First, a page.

Concentrate your efforts on groups that really have something to offer and that are not engaged in activities that may be counterproductive to your own efforts.


Be realistic.

Don't spend disproportionate amounts of time attempting to recruit new members.

 

The Organizer's Job

There is a difference between organizing an individual membership organization and a coalition. With a coalition, you are not creating an entity in which anyone who so desires may participate. You are carefully assembling the appropriate groups, in the appropriate order, to ensure that all who should be in are invited, seemingly simultaneously. This must be done carefully, and it requires a skilled organizer who can juggle a number of things at once. You must talk to all the key players at about the same time to avoid anyone feeling as if they are the last to be consulted or invited.

You should function in several roles:

  • Work with the leaders who are sent from the member organizations and help them participate fully.
  • Minimize tensions among coalition members by helping them work together.
  • Build the coalition - illustrating how participation within the coalition will build the organizations or participants.
  • The program of the coalition should be carried out by and through the affiliates. You should disseminate information and ideas to affiliates and help them to mobilize their own members to support/oppose an issue.
Consider these questions when setting up your coalition:

  • What competing organizational self-interests may exist between members?
  • Which organizations will contribute the most and which have the most to gain by participating?
There is one cardinal rule of coalition building - never become involved in the internal politics of any coalition member organizations.

Building a coalition and making it work effectively requires tough analytical strategic thinking, clear understanding about how coalitions work, savvy staff, and hard work.

Expanding Your Coalition

The success of your efforts to expand your coalition depends in large part upon your ability to recruit volunteers to assist you. The keys to volunteer recruitment are:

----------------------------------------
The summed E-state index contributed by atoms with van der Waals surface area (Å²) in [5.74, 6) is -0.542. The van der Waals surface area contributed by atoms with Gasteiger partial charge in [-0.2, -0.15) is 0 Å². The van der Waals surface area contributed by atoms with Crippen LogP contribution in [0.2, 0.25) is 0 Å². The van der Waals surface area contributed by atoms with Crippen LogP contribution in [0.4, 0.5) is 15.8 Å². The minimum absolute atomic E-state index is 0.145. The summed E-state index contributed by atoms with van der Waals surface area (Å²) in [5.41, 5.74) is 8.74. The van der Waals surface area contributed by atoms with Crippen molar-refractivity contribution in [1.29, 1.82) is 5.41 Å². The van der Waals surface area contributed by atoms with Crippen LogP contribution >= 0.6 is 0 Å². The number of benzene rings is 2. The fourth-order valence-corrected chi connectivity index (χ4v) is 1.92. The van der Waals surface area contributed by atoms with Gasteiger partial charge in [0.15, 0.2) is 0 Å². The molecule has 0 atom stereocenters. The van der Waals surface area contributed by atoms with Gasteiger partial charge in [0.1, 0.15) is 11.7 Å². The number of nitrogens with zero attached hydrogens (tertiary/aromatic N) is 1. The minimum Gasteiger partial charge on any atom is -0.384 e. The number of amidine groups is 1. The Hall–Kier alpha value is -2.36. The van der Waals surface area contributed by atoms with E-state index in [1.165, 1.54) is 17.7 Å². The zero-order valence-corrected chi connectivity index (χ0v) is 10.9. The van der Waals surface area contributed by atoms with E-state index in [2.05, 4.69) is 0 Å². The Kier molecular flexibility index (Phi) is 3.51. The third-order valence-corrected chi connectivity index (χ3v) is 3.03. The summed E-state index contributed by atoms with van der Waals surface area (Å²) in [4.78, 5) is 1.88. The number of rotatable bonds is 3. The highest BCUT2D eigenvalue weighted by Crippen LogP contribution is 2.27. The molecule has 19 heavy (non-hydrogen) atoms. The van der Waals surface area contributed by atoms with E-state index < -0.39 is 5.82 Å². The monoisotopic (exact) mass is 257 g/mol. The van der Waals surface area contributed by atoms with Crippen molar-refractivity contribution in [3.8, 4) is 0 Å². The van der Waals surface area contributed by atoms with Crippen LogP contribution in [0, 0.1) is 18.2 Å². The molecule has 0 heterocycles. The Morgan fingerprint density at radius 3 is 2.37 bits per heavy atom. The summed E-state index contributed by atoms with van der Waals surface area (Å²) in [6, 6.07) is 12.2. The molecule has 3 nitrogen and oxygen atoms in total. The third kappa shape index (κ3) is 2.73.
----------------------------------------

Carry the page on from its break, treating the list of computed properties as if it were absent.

• Reaching out to coalition partners.
  • Training.
  • Record-keeping.
  • Being prepared with a task for willing volunteers.
  • Recognizing that there is no such thing as a "free" volunteer.
  • Volunteer appreciation.

Reaching out to coalition partners: Local affiliates of your partner organizations can yield a wealth of volunteers. A meeting of the leadership of local affiliates should be scheduled as soon as possible to create a working group to plan and implement activities. Each local affiliate should be asked to provide staff/members to help organize activities when needed.


Many of the local affiliates hold regular meetings of membership/activists. Ask to attend those meetings to discuss the need for action and to recruit volunteers. Also reach out to organizations which are not partners but are likely to sympathize with your efforts. Possibilities are minority organizations, women's organizations, seniors' organizations, and environmental groups.

College campuses are a great source for volunteers and organizing activities. College students tend to have more time to spare in the evenings and weekends and are often more comfortable than others in taking a very visible role in an event.

Seek out sympathetic groups on campus and ask to address a scheduled meeting or work through the representatives of the group. Since transportation can often be a problem for college students, try to hold planning meetings near or on campus and help arrange transportation to an event/rally/demonstration, etc. It is always your job, to the best of your ability, to ensure the safety of students. Remember they may lack the maturity and experience of other volunteers.